Yeah, I said it. And, I mean it. Parenting isn't black and white, nor is it for the faint of heart. Nor does it come in a one size fits all.

For all you grammar aficionados that last sentence is incorrect and I know it. The word "nor" is a conjunction and is used before the second or further of two or more alternatives to indicate that they're each untrue. It's against the rules to use it as a standalone. But, I used it anyway, because it furthers my point about parenting which is: there are no precise rules to follow that will make you a parenting aficionado.

If you want to be a good parent, let go of the idea of being a good parent. I can't tell you how many books I've read on parenting. While they have given me some really good ideas and a hell of a lot to think about they haven't given me the golden key to parenting.

I'll be honest with you, I don't understand entirely who I am with my children. The most I know on any given day is that I am myself. Whatever self that decides to show up that day, that's who I am. I don't pretend with my kids. I don't see any need to try to be all that. (Whatever all that is just a created image anyway.) Why? Because it puts me on edge. It makes me dizzy to try to be someone I'm not. I want to feel comfortable with the people who are in my everyday private circle. That's definitely my kids. They see me more than any other human on this planet. While I realize they can never truly know me, they can only know their story of me, I want to live mask free with them so the story they have of me has a better chance of lining up with the story I have of me as their parent.

I didn't know my folks. I didn't know what made them laugh. I didn't know what made them cry. I never saw them angry. I didn't know what part of my personality brought them the most joy. I didn't know how to be in their presence and just be me. I knew their rules and I knew not to break them. And, in case any of you feel bad for me, don't! My folks taught me: impeccable manners, the beauty of knowing how to work and live in a team, how to love animals, how to trust nature, to appreciate music, and, most importantly, that my life didn't mean a thing without Jesus at the helm.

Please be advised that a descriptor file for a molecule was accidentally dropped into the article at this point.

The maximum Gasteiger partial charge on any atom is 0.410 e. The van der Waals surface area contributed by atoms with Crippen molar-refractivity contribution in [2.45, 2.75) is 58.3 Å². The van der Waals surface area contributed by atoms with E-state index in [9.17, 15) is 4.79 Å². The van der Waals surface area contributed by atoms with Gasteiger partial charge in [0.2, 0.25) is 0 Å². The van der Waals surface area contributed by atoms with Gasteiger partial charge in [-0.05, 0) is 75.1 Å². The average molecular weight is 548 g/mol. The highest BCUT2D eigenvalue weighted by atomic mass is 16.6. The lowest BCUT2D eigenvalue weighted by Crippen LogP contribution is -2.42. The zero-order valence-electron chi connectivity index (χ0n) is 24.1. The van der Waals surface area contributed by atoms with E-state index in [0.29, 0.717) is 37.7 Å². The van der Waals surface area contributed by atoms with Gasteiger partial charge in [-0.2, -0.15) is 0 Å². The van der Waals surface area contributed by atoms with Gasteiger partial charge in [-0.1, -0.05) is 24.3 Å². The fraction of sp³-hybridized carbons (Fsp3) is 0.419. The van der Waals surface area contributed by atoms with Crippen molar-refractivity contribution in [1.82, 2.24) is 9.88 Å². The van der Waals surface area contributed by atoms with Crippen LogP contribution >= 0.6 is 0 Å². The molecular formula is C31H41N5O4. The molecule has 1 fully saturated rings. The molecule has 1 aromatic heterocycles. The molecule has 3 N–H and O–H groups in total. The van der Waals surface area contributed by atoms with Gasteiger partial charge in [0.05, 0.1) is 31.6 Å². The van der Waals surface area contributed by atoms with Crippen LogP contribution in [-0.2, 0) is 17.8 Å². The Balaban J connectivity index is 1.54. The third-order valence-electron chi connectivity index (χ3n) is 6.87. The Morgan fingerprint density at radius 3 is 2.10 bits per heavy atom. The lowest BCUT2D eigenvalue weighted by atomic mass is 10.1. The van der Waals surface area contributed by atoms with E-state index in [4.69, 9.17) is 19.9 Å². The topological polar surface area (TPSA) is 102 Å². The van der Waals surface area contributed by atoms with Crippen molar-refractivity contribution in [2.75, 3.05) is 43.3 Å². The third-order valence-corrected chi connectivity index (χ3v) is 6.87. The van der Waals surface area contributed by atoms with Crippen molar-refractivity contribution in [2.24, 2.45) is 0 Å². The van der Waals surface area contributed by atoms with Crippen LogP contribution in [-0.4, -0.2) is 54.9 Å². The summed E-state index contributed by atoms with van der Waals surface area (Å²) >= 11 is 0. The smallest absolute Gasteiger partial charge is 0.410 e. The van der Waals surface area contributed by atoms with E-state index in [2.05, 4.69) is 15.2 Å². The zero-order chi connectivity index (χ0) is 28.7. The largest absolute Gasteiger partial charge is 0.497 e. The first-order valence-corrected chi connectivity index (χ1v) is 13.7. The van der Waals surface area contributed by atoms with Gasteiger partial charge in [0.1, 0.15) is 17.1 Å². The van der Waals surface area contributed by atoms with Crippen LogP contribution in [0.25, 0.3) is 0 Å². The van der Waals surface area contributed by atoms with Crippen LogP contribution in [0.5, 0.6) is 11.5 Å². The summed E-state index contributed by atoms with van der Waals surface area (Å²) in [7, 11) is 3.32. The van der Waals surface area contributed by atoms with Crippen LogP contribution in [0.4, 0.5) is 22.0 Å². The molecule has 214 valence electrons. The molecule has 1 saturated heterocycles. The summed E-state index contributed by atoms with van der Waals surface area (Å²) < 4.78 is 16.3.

As a parent, I am still learning. I learn something every day from one of my children. On a good day, I learn from both of them. But, no kidding, my children are rife with lessons on how to live life successfully. For example, when I think I know how something should be done, one of my children purposely does it a different way to show me that there is no one right way to do something. Another example, when we are out in nature, I see my son being gutsy, which teaches me to be gutsy. He has no fear of the things he cannot see. He will run straight into the mountain and around the corner. He does this because he trusts and believes that everything is for him. I learn to do this in my life away from the mountain as a result.

Parenting - the way we perform parenting - is culturally derived. Each society has its own mythology, complete with rituals, beliefs, expectations, norms, and symbols. No society is right. Like I said, parenting is not black and white. The way to parent is not writ in the stars, the primordial soup, the collective unconscious, nor in our genes. My folks, and I'm sure yours too, followed a pattern very different from my own, and my children may follow a path other than the one I've followed with their own children.

What do we think is best for our children? How do we want them raised? Whom do we hold accountable?

I invite you to get out of the cultural vortex, and question your most basic assumptions about parenting. There is nothing wrong with questions. Even if you end up like me, and don't find answers to a lot of your questions, it's still okay. The magic of questioning is that it opens you up to alternatives, to options, to a place that isn't defined by "my way or the highway" mentality. And, I promise you, the way in which you view your children and parenting will change drastically. Question your beliefs and shazam, a whole new world becomes visible.


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